Mr. Chair has argued that television has outpaced movies in overall quality during the last several years, and I'll agree, especially in terms of complexity, narrative arcs and the finely wound humor.
Audience involvement is at an entirely different level with beloved shows and television has a certain responsive capability that enriches the whole experience. Networks may pander as much as ever, and cut shows before giving them much of a chance, but cable has more than stepped up to fill the void. In many ways, the decade was a new Golden Age for television. The ambition behind the shows on this list is absolutely staggering.
1. Arrested Development
Practically everything is an inside joke, which ensures that repeat viewings will continue to yield more discoveries, more nuance and and more side-splitting rewards. No other comedy demands so much attention or gives so many thrills along the way. But "getting it" is just the beginning. From the characters' names to the myriad of signature quirks to the cycling of plot motifs, everything is in its right place. I've intentionally deprived myself of Arrested Development for the last few years, just so I can appreciate it all in one quick stretch again (probably soon), with as many of the surprises as possible seeming as genuine as they were the first time around. Favorite moments: The individualized chicken dances.
2. The Wire
The Wire is a feast, and so ambitious and expansive that it's more or less stopped even qualifying as television. The Wire is essentially its own new type of art, as much novel as it is show. I'd guess there are more than 200 characters you have to keep track of over the course of five seasons, and no matter how long they've been off screen, they're all likely to return - and you'd better remember who's who. It's also unflinching in both its display and critique of the crumbling American city, carefully showing again and again how degradation goes through its paces. I cruised through the last four seasons in less than three weeks, a bleary-eyed addict who had to have just one more episode every night. Along the way, I debated favorite characters in my mind, but at the end of it all, it's gotta be Omar.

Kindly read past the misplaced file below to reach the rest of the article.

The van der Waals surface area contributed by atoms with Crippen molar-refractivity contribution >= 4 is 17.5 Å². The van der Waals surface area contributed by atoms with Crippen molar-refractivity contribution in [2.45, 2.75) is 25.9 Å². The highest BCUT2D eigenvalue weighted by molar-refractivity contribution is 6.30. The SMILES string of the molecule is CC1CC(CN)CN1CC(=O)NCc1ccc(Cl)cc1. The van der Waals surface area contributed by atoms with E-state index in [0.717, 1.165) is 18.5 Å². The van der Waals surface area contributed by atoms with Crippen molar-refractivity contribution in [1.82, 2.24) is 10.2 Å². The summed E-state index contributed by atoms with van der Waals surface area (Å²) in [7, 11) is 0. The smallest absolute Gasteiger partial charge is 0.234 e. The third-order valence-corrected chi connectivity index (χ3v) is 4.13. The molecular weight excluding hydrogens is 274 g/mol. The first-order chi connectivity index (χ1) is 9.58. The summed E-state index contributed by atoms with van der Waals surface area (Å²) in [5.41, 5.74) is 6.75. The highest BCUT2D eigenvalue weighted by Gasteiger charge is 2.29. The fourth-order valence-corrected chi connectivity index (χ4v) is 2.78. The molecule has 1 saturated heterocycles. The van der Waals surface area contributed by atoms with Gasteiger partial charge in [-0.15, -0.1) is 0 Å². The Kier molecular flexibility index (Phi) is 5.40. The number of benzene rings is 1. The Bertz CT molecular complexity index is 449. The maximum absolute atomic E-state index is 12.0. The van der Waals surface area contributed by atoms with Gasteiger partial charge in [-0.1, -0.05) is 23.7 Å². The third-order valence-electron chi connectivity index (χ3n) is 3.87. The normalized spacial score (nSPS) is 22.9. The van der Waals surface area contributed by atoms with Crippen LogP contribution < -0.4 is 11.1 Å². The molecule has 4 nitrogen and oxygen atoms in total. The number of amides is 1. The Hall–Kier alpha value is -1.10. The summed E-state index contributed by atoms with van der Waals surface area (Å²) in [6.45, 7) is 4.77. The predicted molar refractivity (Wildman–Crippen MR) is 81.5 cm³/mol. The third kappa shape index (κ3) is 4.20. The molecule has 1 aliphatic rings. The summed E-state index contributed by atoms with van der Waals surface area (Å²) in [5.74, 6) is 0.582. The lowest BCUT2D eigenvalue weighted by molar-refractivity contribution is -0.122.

3. The West Wing
This was my go-to show on DVD for most of the decade. Nearly every episode across the entire seven-year run is filled with inspiring and thought-provoking moments. The dialogue reins supreme. The sets shine with realism. Some plot lines verged on the outlandish, but they were always executed well. Despite a few late-season turnovers, the cast was uniformly excellent. My first exposure was the season two finale, and after hearing President Bartlett call God a "feckless thug," I was instantly a fan. And never underestimate how much good will and devotion the show earned by letting people dream of actual integrity in the White House during the Bush years.
4. The Shield
I've never seen a pilot lay claim to such high stakes as this show did. And the consequences that spilled from that first episode reverberated clear through to the series finale, which was a satisfying a conclusion on a number of levels. Gritty and filled with moral ambiguity, this show cast aside any notion of heroes and villains in the classic cop-show sense, opting to display its characters monsters of varying degrees. And whatever vices, faults or weaknesses they had were the very things that caused the most trouble. What's most amazing is how the various characters' - chiefly Detective Vic Mackey, though he's hardly the only one - internal and personal struggles somehow outweigh the demands of policing LA's most troubled neighborhoods.
5. It's Always Sunny in Philadelphia
Greedy, mindless narcissists have the most fun. The gang hasn't yet met a situation they couldn't hopelessly fail to capitalizing on, and though it's formulaic, watching these fools blunder time and time again is rich humor. The bizarrely close roommate relationship between Mac and Frank alone goes farther than most shows would dare. What's more, from what I've seen of this season, the show is still gaining steam. The characters are so barbaric and preposterously unlikable that I don't imagine It's Always Sunny will ever break through to anything resembling a general audience, but for those who like their comedy salty, jagged and full of peculiar injuries, it's a charming winner.